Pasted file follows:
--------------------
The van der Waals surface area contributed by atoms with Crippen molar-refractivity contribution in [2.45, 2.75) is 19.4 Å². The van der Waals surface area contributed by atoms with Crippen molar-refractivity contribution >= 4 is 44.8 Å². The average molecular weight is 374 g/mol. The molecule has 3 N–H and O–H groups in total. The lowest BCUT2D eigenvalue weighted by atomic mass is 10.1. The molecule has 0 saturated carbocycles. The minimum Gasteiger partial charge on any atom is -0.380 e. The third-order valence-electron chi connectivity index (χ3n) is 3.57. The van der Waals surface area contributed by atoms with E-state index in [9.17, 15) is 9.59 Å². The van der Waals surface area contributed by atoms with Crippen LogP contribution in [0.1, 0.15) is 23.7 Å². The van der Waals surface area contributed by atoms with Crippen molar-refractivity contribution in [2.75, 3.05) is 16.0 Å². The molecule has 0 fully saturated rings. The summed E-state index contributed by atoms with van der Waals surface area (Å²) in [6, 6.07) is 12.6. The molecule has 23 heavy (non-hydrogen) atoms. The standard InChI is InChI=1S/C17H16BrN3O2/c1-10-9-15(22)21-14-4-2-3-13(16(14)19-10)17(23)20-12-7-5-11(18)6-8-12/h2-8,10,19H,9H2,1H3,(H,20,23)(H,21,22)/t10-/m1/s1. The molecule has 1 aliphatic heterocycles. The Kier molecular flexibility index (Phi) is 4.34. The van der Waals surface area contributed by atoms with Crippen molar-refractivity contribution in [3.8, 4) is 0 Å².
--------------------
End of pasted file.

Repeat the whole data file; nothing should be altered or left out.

The van der Waals surface area contributed by atoms with Crippen molar-refractivity contribution in [2.45, 2.75) is 19.4 Å². The van der Waals surface area contributed by atoms with Crippen molar-refractivity contribution >= 4 is 44.8 Å². The average molecular weight is 374 g/mol. The molecule has 3 N–H and O–H groups in total. The lowest BCUT2D eigenvalue weighted by atomic mass is 10.1. The molecule has 0 saturated carbocycles. The minimum Gasteiger partial charge on any atom is -0.380 e. The third-order valence-electron chi connectivity index (χ3n) is 3.57. The van der Waals surface area contributed by atoms with E-state index in [9.17, 15) is 9.59 Å². The van der Waals surface area contributed by atoms with Crippen LogP contribution in [0.1, 0.15) is 23.7 Å². The van der Waals surface area contributed by atoms with Crippen molar-refractivity contribution in [2.75, 3.05) is 16.0 Å². The molecule has 0 fully saturated rings. The summed E-state index contributed by atoms with van der Waals surface area (Å²) in [6, 6.07) is 12.6. The molecule has 23 heavy (non-hydrogen) atoms. The standard InChI is InChI=1S/C17H16BrN3O2/c1-10-9-15(22)21-14-4-2-3-13(16(14)19-10)17(23)20-12-7-5-11(18)6-8-12/h2-8,10,19H,9H2,1H3,(H,20,23)(H,21,22)/t10-/m1/s1. The molecule has 1 aliphatic heterocycles. The Kier molecular flexibility index (Phi) is 4.34. The van der Waals surface area contributed by atoms with Crippen molar-refractivity contribution in [3.8, 4) is 0 Å².